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The Twelve Apostles of Ireland (also known as Twelve Apostles of Erin, Irish: Dhá Aspal Déag na hÉireann) were twelve early Irish monastic saints of the sixth century who studied under St Finian at his famous monastic school Clonard Abbey at Cluain-Eraird (Eraird's Meadow), now Clonard in County Meath.
The twelve saints are grouped together as such in the text Dá apstol décc na hÉrenn ("The Twelve Apostles of Ireland", the modern Irish being Dhá Aspal Déag na hÉireann). The text is preserved in a manuscript belonging to Michael O'Clery, Brussels, Bibliothèque Royale MS 2324–2340, and elsewhere. When the so-called twelve apostles of Ireland are gathered together for a feast in the house of St Finian, a magical flower appears in their midst. It is decided that a voyage to the flower's homeland is to be undertaken by one of them, the choice of person then being determined by casting lots. When however, the lot falls on the old Brendan of Birr, his younger namesake Brendan moccu Altae goes in his stead. Brendan sets out with many companions and undergoes many adventures, much as related in Brendan's Life.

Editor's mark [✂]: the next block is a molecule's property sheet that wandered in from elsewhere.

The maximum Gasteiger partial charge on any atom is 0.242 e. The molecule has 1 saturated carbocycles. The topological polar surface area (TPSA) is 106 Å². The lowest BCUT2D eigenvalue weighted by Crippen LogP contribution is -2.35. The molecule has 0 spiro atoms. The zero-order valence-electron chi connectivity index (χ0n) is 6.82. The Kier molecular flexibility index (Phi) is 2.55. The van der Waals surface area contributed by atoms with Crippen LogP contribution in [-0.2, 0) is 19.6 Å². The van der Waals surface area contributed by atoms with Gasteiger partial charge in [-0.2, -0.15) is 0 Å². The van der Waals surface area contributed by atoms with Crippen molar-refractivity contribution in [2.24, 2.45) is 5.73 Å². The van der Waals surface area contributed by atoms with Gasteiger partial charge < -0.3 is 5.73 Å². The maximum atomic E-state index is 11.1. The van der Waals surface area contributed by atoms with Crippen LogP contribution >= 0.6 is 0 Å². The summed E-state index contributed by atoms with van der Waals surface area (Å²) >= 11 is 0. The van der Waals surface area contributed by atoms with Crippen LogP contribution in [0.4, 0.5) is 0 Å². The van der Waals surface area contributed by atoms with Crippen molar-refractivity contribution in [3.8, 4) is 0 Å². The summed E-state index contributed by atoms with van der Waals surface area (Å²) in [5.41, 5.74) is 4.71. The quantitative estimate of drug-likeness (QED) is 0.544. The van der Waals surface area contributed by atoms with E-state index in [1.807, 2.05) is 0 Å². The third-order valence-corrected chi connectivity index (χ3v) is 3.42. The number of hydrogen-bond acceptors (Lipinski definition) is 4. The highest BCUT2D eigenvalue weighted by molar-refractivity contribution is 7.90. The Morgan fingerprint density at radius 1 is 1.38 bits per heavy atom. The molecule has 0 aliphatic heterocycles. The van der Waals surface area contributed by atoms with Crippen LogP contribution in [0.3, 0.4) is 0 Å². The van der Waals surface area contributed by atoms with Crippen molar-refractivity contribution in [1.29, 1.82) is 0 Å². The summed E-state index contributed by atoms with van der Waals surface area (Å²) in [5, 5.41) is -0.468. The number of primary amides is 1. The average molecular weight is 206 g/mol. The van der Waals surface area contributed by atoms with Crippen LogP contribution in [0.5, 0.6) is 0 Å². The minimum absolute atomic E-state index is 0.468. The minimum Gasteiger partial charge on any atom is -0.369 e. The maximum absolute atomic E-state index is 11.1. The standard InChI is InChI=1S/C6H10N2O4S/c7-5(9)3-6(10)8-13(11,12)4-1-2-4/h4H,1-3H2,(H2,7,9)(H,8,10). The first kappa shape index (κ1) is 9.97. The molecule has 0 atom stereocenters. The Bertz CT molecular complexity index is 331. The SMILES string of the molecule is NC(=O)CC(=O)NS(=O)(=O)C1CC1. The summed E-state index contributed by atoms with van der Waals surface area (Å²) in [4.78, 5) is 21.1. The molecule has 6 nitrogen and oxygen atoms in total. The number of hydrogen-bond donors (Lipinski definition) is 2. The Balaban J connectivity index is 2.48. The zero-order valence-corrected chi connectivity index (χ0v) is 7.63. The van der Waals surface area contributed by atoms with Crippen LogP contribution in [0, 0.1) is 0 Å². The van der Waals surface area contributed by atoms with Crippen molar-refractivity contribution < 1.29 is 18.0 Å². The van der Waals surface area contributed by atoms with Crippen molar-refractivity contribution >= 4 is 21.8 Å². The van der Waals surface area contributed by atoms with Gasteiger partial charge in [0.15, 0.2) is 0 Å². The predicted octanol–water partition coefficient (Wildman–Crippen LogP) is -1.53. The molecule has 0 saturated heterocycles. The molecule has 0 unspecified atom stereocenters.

In Early Christian Ireland the druidic tradition was succeeded by the Christian faith. Study of Latin learning and Christian theology in monasteries flourished. Clonard Abbey, situated on the River Boyne in modern County Meath was one of the main monastic schools. During the sixth century, some of the most significant names in the history of Irish Christianity studied at the Clonard monastery. It is said that the average number of scholars under instruction at Clonard was 3,000. Twelve students who studied under St. Finian became known as the Twelve Apostles of Ireland.
Saint Finian of Cluain Iraird, now Clonard in Meath. He died in the year 549. The Twelve Apostles of Erin, as they were known by old Irish writers, studied under him. They are said to have been:
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